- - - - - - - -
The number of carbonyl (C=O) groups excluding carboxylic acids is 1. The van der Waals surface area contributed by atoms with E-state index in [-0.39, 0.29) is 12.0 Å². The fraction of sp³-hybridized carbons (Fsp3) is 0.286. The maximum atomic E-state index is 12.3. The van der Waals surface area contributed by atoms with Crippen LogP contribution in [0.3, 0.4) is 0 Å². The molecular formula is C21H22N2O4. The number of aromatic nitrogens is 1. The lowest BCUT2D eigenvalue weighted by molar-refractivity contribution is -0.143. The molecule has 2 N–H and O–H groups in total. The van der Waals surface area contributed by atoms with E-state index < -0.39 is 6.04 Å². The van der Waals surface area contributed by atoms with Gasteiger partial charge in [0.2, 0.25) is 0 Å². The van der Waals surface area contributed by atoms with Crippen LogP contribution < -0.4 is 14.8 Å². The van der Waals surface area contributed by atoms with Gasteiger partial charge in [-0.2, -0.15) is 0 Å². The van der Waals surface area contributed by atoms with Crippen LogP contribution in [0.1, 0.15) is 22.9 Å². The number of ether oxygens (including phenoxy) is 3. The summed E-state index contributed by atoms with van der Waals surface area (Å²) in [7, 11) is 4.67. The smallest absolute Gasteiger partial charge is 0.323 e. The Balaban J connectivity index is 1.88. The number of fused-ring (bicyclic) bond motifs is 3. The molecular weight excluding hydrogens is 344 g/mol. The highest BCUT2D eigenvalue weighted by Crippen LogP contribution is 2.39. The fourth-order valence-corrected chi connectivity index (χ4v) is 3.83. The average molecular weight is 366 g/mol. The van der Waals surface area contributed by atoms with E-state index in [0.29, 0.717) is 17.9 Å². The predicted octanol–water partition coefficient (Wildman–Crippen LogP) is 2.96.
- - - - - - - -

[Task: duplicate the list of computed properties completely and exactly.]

The number of carbonyl (C=O) groups excluding carboxylic acids is 1. The van der Waals surface area contributed by atoms with E-state index in [-0.39, 0.29) is 12.0 Å². The fraction of sp³-hybridized carbons (Fsp3) is 0.286. The maximum atomic E-state index is 12.3. The van der Waals surface area contributed by atoms with Crippen LogP contribution in [0.3, 0.4) is 0 Å². The molecular formula is C21H22N2O4. The number of aromatic nitrogens is 1. The lowest BCUT2D eigenvalue weighted by molar-refractivity contribution is -0.143. The molecule has 2 N–H and O–H groups in total. The van der Waals surface area contributed by atoms with E-state index < -0.39 is 6.04 Å². The van der Waals surface area contributed by atoms with Gasteiger partial charge in [0.2, 0.25) is 0 Å². The van der Waals surface area contributed by atoms with Crippen LogP contribution < -0.4 is 14.8 Å². The van der Waals surface area contributed by atoms with Gasteiger partial charge in [-0.2, -0.15) is 0 Å². The van der Waals surface area contributed by atoms with Crippen LogP contribution in [0.1, 0.15) is 22.9 Å². The number of ether oxygens (including phenoxy) is 3. The summed E-state index contributed by atoms with van der Waals surface area (Å²) in [7, 11) is 4.67. The smallest absolute Gasteiger partial charge is 0.323 e. The Balaban J connectivity index is 1.88. The number of fused-ring (bicyclic) bond motifs is 3. The molecular weight excluding hydrogens is 344 g/mol. The highest BCUT2D eigenvalue weighted by Crippen LogP contribution is 2.39. The fourth-order valence-corrected chi connectivity index (χ4v) is 3.83. The average molecular weight is 366 g/mol. The van der Waals surface area contributed by atoms with E-state index in [0.29, 0.717) is 17.9 Å². The predicted octanol–water partition coefficient (Wildman–Crippen LogP) is 2.96.